Caspian Region

Carrying Bare Tablecloths, Iranian Pensioners Protest For Third Day

Ardeshir Tayebi
Demonstrators lay empty tablecloths during a protest against low pensions. Image: AzadeMokhtari/Twitter

(RFE.RL) Pensioners and retired government employees, some carrying bare tablecloths as a symbol of how little they have, took to the streets across Iran for a third consecutive day of protests to demand a pension increase.

Protesters on June 8 in the industrial city of Arak, located southwest of Tehran, chanted "our tablecloth is bare" and "Raisi, death to your tricks," a reference to President Ebrahim Raisi, criticizing the government's economic policies despite the president's promises to help families.


In Ahvaz, a city in southwest Iran, retirees took to the streets despite blazing temperatures, chanting in front of the city governor's office: "We can only get our rights in street demonstrations."


The recent round of protests by pensioners and retirees comes after the government announced on June 6 that it would increase the monthly salaries of nonminimum wage retirees by 10 percent, far below a previous pledge for a hike of 38 percent plus 5.15 million Iranian rials ($16).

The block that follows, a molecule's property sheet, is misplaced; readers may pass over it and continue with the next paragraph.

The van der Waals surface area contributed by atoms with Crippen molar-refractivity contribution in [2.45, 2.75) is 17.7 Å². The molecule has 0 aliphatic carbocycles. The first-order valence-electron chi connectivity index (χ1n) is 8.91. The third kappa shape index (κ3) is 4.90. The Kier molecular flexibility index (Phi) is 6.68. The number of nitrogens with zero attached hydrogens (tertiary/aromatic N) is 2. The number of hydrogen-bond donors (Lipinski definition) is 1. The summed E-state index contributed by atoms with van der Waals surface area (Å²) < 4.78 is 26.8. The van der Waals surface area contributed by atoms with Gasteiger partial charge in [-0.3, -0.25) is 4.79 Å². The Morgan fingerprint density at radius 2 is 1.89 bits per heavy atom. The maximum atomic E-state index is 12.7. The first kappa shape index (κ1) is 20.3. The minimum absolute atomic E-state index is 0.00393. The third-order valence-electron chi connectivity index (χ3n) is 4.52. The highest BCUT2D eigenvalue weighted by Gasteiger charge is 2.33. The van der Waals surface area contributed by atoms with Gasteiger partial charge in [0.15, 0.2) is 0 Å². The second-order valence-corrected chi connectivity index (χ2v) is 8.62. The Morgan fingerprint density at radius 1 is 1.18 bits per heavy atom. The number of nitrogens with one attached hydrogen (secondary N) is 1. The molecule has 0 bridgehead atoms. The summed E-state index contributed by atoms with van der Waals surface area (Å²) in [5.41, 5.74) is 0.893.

Legislation to enact the increase was rejected by lawmakers, leading to the lower increase, which pensioners say is too little given that the inflation rate currently stands at more than 45 percent.

Devastated by years of harsh economic sanctions imposed by Washington since the United States pulled out of an accord with global superpowers aimed at curbing Tehran's nuclear program, many Iranians have launched protests in recent months to decry the government's inability to help their lives.


In addition, Iran’s economy has struggled to recover from the COVID-19 pandemic, which has left at least 2 million Iranians jobless and resulted in soaring consumer prices.


Most of the protests have been met with security crackdowns.

The rallies come as Supreme Leader Ayatollah Ali Khamenei in a speech this week attributed "popular protests" to "enemies" and claimed that everyone in the country was "satisfied" with the government and the system of the Islamic republic.